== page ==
Diversity Leadership Committee Column

December 2023

As fall quarter ends, many students in our department are gearing up for advancement to candidacy in the new year. Qualifying exams represent a pivotal milestone in the Ph.D. lifecycle, and the likelihood of obtaining the degree often hinges on a successful qualifying exam. This month, we are summarizing the paper “Rethinking doctoral qualifying exams and candidacy in the physical sciences: Learning toward scientific legitimacy,” which explores pitfalls and future directions of doctoral qualifying exams from a lens of diversity, equity, and inclusion in physical sciences.

The authors conduct a comparative case study of two physical science Ph.D. programs that reconstructed their educational training to align with discipline-specific expectations for the qualities of scientists whom they hope to develop and to improve equity and transparency. One university was regarded as highly prestigious, and the other university was regarded as more “accessible” to admissions, retention, and graduation. The key findings observed from collected student and faculty surveys were:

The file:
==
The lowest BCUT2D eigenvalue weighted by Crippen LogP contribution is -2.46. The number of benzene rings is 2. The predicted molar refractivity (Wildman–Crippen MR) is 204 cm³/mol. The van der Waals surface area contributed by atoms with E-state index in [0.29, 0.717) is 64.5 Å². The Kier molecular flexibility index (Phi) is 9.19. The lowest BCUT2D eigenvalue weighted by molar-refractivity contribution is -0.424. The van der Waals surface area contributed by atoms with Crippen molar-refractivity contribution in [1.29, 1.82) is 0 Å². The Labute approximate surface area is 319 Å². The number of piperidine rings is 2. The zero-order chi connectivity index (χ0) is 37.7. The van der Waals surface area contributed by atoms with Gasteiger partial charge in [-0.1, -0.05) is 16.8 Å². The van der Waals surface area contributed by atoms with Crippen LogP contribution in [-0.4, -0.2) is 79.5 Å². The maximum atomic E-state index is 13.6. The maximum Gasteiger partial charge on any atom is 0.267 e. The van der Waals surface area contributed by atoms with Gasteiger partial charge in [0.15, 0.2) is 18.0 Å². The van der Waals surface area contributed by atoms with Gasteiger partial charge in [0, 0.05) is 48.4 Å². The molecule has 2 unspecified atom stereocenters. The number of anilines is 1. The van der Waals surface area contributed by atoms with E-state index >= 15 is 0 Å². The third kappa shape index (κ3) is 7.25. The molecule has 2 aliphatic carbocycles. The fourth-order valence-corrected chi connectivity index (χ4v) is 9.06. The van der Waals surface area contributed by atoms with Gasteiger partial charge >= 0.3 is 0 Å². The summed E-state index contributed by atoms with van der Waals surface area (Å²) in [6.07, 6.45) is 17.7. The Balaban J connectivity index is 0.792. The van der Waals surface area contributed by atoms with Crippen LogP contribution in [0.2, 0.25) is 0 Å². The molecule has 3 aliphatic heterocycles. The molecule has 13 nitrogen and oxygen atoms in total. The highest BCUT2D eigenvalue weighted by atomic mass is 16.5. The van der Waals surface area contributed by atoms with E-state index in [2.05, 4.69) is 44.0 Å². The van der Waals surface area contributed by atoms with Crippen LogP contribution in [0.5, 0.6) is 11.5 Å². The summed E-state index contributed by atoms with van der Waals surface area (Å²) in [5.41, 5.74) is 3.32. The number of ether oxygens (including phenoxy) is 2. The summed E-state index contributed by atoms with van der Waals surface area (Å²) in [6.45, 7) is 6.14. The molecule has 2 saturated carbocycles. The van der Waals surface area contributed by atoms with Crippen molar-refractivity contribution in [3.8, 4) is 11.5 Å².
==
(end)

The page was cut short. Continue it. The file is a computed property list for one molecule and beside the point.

• Acknowledging learning outcomes of the candidacy exam significantly boosted students’ passing rates.
  • Stating clear objectives about what is expected to be learned through candidacy exams, along with rationales for how and why significantly boosted student passing rates and retention.
  • Participants in both Ph.D. programs emphasized the importance of informal learning environments in their pre-candidacy courses for providing a sense of equity and inclusion.
  • Directly intertwining training and candidacy practices with preparation of scientific rigor and readiness that is expected of Ph.D. programs boosted students’ morale and confidence on passing the candidacy exam.

If you are a second-year graduate student who is not sure of the learning objectives (both the how and the why) of your candidacy exam, please discuss this with your thesis advisor and/or with the area advisor when you get your topic approved. Get help from our community by giving practice presentations to your peers and to older graduate student. If you are an older graduate student or a faculty member, be a part of the community support structure!

AJ Addae, Professor Abby Doyle, Professor Sarah Tolbert